Biographies

Sister George Anthony Kayser, MM

Born: July 17, 1924
Entered: October 5, 1946
Died: July 8, 2010

Sister George Anthony Kayser died on July 8, 2010 in Arequipa, Peru.  In 2008, her failing health necessitated her moving to Arequipa from the highlands of Yanque.  Her love and care for the people of Yanque continued to be expressed in her prayers, correspondence and telephone calls to the end.  A few days before she died, she was admitted to the hospital.  The Sisters from her local community were with her during these days and also when she passed away.  She was 85 years old and had been a Maryknoll Sister for 63 years.

Dorothy Anna Kayser was born on July 17, 1924 in the Bronx, New York City, NY to Eva (Tholen) and George Kayser.  Her older sister and brother both predeceased her.

Dorothy Anna attended St Anthony of Padua School in the Bronx and graduated from Cathedral High School in New York City in 1941.  After graduation she worked for five years for the F.W. Woolworth Co. in Laurelton, Long Island. On October 5, 1946 she entered the Maryknoll Sisters from Our Lady of the Cenacle Parish in Richmond Hill, Long Island.

At Reception she received the religious name, Sister George Anthony.  She made her First Profession of Vows on April 6, 1949 at Maryknoll, NY and her Final Vows on April 6, 1952 in Balboa, the Canal Zone in Panama.  She was assigned to Central America in 1949, and spent her first year in Siuna, Nicaragua studying Spanish.  In 1950 she went to Balboa, in the Canal Zone of Panama. There she did catechetical and social work for three years.  In 1953 she was assigned to Ancon, Panama, where she taught kindergarten and did catechetical work.  In 1954 she returned to Siuna, Nicaragua, where she did catechetical work for three years.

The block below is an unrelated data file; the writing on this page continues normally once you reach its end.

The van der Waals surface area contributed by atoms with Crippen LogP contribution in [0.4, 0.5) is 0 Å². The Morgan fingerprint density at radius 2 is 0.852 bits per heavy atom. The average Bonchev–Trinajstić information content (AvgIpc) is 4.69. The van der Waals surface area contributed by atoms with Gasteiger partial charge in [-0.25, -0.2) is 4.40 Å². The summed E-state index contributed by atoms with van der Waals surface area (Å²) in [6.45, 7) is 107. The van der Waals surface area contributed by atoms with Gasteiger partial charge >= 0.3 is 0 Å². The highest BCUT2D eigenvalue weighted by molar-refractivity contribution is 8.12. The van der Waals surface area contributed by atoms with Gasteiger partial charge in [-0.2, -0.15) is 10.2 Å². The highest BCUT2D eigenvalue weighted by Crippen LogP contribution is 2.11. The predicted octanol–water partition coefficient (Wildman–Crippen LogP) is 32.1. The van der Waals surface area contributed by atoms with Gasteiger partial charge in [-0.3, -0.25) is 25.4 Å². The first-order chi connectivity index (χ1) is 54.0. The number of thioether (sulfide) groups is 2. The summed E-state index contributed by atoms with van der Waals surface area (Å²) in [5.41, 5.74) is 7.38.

In 1957 she returned to the Motherhouse for a period of Renewal and later that year she joined the Bolivia/Peru Region and was assigned to the Parish of St. Rose of Lima, in Peru.  For six years she taught the sixth grade in the parish school and did catechetical work with the public school children in the parish.  In 1963 she was assigned to be the secretary to Maryknoll Bishop Eduardo Fedders of the Juli Prelature in the Altiplano of Peru.  During the next three years she and two other sisters moved from Juli to work in Lampa Chico, a small farming community where they did pastoral and social work.  It was during this time that she learned to speak Aymara while sharing the simple farming life of the people.

In 1966 she was named the administrator of the Center House in Cochabamba, Bolivia, where she served for the next five years.  During this time she also visited the orphans and prisoners in Cochabamba and offered her service as accountant for some of the mission areas.